7. Ha…finally an article that made me laugh…Tis so true…plus u must add…new grads are here to provide amusement for us…therefore expect practical jokes and to be the butt of all humour…

  8. @ ZLTE017-Yes I be your ‘jokes’ are really funny

  9. …DC sounds like an arrogant prat i wonder why?
    ugly and a headhunter?
    not impressive.
    regards new grad starting this summer

    ps noone in a bank is that great, lets be honest and im starting in a top tier one in a top tier role as you vile elitists would say

  10. turthteller = IDIOT

  11. 8) Most people choose finance/banking because they are good with numbers and lack interpersonal skills. They gravitate towards banking which suits these two traits. Unfortunately these people, rightly or wrongly, were considered geeks at school, and they were therefore bullied and developed insecurity complexes, they grew up to be people like Dominic Connor – exactly the kind of person you dont want as your boss. Although this seems unlikely as he is a ‘quant headhunter’

  12. @Raoul thanks, btw how many folk do you intend killing? As we’re running a spread over here

  13. Dominic Conner – what an arrogant and useless piece of work you are…..

  14. This is rubbish. DC you are a total idiot and I bet you 1,000 that your skills are shit because if you actually knew something you would be more humble about it.

  15. thanks for your extremely unique wisdom, you old a*hole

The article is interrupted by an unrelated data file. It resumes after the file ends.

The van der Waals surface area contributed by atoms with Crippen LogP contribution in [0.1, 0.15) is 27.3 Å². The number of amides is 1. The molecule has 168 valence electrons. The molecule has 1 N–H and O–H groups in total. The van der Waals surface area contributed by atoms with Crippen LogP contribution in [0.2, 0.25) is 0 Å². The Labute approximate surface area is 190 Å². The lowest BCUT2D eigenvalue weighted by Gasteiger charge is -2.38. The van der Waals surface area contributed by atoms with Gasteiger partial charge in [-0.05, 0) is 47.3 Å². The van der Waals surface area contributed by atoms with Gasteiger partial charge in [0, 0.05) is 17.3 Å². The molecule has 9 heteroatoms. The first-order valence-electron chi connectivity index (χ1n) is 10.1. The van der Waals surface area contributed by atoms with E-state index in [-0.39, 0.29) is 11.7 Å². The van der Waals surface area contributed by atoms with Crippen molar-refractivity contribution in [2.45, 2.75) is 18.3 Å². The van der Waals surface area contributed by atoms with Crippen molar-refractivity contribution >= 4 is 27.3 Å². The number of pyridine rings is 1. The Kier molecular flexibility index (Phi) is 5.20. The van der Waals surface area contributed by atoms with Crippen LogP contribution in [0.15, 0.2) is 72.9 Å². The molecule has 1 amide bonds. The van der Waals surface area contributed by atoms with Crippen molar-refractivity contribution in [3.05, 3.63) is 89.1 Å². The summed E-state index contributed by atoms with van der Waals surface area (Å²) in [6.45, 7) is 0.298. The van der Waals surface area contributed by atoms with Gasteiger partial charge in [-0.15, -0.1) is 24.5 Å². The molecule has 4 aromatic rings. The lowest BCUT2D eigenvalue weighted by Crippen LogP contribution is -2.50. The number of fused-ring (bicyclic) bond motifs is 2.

16. I feel like this man has been hit badly by the banking but at the same I am afraid that to some extent Mr. Conor is telling the truth and it needs guts and we must appreciate it.

  17. @boondoggle I can think of a lot of careers that feature number crunching/lack of communication more than banking. People choose banking for the money.

  18. It doesn’t sound pretty and you may not like it but Dominic is mostly right. 18y ago I’ve been there and seen it and not much has changed today. In fact post credit crunch it may have got worse.
    Grads who read this, at least you’ve been warned…

    P.S. Personal abuse does not add value to this discussion and should be left aside…

  19. All quite plausible, apart from the bit about Steven Hawking. Does anyone know how to fix a bull$hit detector?

  20. 8) Get along with your colleagues, if they dont want you to fail, it becomes really hard to

    9) Buy your secretary coffee once in a while and be nice to her (expenses and travel booking can be a b*tch)

    10) If a question sounds stupid, it will even be more stupid tomorrow (ask for clarity)

    11) Read a book that has nothing to do with finance now and then

    12) On average your VP/Associate is more useful to the MD/Bank, a fight with them is not going to end well for you

  21. Mr Connor, you are an arrogant little man. If you are really such a banking guru, why on earth are you in recruitment? Oh, hang on a second, you probably failed on one of your seven points and did not quite make it, right??

  22. ..i think this is being too nice, but very funny

  23. All the prats who have criticised this article are really not in the loop – the reality is that this is actually good advice for grads etc. Get used to it PC loving middle office trash…

  24. A headhunter? That used to work in a bank? Hmmmmm, credibility?!?!

  25. ‘…better suited to working in local government, apply now.’ Are you criticizing local government? It certainly sounds like it. What makes headhunting/recruitment so special?

  26. All you need to be able to do is lick the browN doughnut. That is all

  27. Dominic is spot on as usual. Especially no. 1 and 3 applies in the longer run. Many are indeed too arrogant to get this.